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The Trial Day: How to be Confident, Calm and Most Importantly Prepared

Sarah O'Grady
14 Jul 2019
3 min read
The Trial Day: How to be Confident, Calm and Most Importantly Prepared

As an ex-Spanish teacher and talent finder at Zen Educate I want to help you tackle one of the hardest parts of finding a role: The trial day. Most schools will want you to come in for an interview and see you work with the children you will be assigned to.

You have a set amount of time to impress the school and it is important that you are prepared and demonstrate the best version of yourself.

Here are my pearls of wisdom, or ‘perlas’ as I like to call them, on how to ensure you perform well on your trial day:

Feel confident in your ability

Whether you have years of experience or are fairly new to the role you need to walk into the room feeling confident. This not only comes from your posture and attitude but from within. Feeling confident is not an easy skill and only comes naturally to a lucky few. For the rest of us, confidence comes from preparation.

Which leads me to…

…Understand the role and research the school

If you take one piece of advice from this article it is this: know the school. School settings are very different. Schools can be academies, local authority, free, private, or alternative provisions. They can have two-form entry, five-form entry or have classes with different year groups in them. When you walk into that interview you need to know what you’re getting yourself in for. In my last role, the clincher interview question was “Why do you think you are the right fit to teach young women of the future?” I had never taught all girls before but that wasn’t the point. They wanted to know how I would fit into their unique environment.

Here are the basic things you need to research:

    1. School setting
    1. Ofsted rating
    1. The role you are applying for. Ask for as much information as possible.

Be familiar with the school ethos

It always surprises me when I go to a new school how different one can be from another. A few simple examples of this are allowing teachers to give detentions or not, allowing teachers to call home or not, and allowing teachers to send students out of class or not. This information is always on the school’s website and will empower you to feel in control.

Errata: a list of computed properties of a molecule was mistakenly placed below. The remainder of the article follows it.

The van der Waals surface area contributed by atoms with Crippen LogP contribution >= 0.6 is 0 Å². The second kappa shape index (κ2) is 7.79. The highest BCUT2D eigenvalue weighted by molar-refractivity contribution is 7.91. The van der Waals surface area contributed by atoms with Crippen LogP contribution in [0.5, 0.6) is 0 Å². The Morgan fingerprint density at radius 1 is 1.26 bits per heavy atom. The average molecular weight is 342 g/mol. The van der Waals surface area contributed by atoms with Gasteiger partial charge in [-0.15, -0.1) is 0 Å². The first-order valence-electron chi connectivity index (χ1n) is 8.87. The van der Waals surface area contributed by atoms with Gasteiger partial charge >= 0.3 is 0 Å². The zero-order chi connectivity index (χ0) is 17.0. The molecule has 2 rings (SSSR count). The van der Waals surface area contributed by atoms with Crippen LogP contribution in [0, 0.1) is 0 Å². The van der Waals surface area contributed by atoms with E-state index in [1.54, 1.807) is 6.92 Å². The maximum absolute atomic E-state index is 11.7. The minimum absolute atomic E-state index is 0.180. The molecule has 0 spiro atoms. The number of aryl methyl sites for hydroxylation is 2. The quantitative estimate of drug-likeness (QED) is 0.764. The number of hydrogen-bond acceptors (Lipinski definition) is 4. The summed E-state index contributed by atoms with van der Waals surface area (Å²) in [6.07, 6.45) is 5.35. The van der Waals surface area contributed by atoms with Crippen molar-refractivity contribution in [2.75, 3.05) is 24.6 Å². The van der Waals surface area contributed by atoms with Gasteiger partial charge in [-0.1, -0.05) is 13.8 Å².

If you’re not sure what to wear, then dress smartly

No, I am not going to tell you what to wear, however, bear in mind that first impressions, especially with children, are based more on what you look like than your teacher persona. My rule is: If you’re not sure what to wear then dress smartly. You can always adjust this once you have the role.

A suggestion: Don’t wear trainers. Every school I have been to has a no trainers or jeans policy for teachers. I know some do allow them, but it is not worth risking your career on this. Wear formal shoes.

Be on time

Be on time. There’s nothing more to it. When I went to interview for Head of Spanish I was 30 minutes early and had a coffee before whilst re-reading some notes. I then rang the office 5 minutes early feeling calm and ready.

Be proactive

Don’t wait for instructions. You will be constantly juggling several balls at a time which will mean you need to be seeking answers and solving problems on your own rather than waiting to be told what to do. If you are a TA then get to know the child you are with. Find out their interests and help them with the work. If they need extra help then ask the teacher. At Zen Educate we often get feedback that the candidate didn’t get the role as “they weren’t proactive enough”. Don’t let that be you!

Relax the night before

Make sure you get a good night’s sleep. Have a good long salt bath, do yoga, read, light a candle, colour, paint, drink tea…. Do whatever it is that puts you in the right mind-set for the following day.

You’ve got this.

Good luck!

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